Surprise guest Patti Smith took "Children of the Revolution," right to the barricades and over the top. By the power invested in her, Patti chanted Marc's words like a punk preacher, riffing ferociously on "They're trying to take us down, don't be fooled, child!" and relishing my personal fave couplet, "I drive a Rolls Royce/'Cos it's good for my voice."

The High Priestess of Punk

An honor roll of NYC's original CBGB's posse brought Marc's music back to its home away from home -- it turns out that Bolan recorded a lot in the Village. Backup through the show and "Born To Boogie" were performed by NYC punk heroines, Tish and Snooky, who used to be in the Stilettoes with Debbie Harry before Blondie. Now, best known for Manic Panic, their vivid line of punk hair dyes, they're still a rainbow riot. The drummer for Blondie, Clem Burke, lived up to his hype by Moby as "the best rock drummer of all time." Richard Lloyd from Television did "Jeepster".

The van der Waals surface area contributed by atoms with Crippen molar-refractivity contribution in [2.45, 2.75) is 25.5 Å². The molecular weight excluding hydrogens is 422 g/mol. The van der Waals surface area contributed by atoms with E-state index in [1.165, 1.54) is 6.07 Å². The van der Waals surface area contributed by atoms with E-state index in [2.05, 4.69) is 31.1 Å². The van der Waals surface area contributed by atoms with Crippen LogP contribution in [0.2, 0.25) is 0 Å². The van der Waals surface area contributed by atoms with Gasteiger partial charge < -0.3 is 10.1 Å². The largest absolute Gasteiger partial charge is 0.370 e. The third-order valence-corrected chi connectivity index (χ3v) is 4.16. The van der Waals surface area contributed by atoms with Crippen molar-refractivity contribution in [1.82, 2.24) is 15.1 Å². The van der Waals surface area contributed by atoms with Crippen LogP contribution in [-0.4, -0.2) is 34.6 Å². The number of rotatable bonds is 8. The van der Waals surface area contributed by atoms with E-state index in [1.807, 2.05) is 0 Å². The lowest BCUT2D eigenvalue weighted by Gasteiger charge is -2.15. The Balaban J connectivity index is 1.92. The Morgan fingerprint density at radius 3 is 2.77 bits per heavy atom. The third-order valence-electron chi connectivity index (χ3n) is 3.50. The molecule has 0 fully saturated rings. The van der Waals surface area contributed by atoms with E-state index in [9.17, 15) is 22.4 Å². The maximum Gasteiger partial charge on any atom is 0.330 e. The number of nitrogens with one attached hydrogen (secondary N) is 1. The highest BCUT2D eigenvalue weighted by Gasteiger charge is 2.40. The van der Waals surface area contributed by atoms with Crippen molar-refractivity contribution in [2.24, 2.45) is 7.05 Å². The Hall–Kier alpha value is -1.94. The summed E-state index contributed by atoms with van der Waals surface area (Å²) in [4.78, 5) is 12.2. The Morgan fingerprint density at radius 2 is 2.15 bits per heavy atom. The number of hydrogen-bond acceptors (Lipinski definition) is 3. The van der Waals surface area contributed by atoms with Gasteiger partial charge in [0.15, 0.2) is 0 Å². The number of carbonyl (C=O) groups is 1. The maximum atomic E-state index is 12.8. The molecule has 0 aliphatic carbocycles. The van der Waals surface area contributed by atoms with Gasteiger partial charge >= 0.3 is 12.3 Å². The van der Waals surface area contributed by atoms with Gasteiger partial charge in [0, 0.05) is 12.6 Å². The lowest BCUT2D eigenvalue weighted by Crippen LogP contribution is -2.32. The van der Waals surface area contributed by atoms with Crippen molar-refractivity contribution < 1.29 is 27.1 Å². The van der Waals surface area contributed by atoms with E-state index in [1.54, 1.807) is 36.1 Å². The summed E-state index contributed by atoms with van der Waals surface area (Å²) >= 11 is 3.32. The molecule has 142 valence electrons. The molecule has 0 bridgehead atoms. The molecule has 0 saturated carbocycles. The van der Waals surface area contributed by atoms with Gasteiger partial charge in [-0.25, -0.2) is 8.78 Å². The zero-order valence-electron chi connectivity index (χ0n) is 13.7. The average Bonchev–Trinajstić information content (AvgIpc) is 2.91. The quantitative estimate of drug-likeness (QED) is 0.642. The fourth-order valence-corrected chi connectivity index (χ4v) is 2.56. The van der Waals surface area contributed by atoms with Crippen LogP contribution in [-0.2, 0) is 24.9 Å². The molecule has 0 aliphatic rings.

Rocking très glam/trash leopard-skin jeans as he put some passion into "Ballrooms Of Mars," was Ivan Julian, ex-Clash/Richard Hell and the Voidoids. Two of the New York Dolls did two separate sets, Sylvain Sylvain rampaged through "Get It On" and Steve Conte growled "Rip Off." The Bongos' Richard Barone swanned through "Mambo Sun" and Joe Hurley, who was a prime mover in the show along with Joe's Pub and Bill Bragin, gave "Life's A Gas" some spine-tingling vibes. There was also a dazzling version of "Dove" by a barefoot Icelandic flower child called Ragga.

NYC punk heroines, Tish and Snooky
Ivan Julian
Two New York Dolls get it on again with Tony Shanahan
Joe Hurley
Barefoot Icelandic songbird sings a spell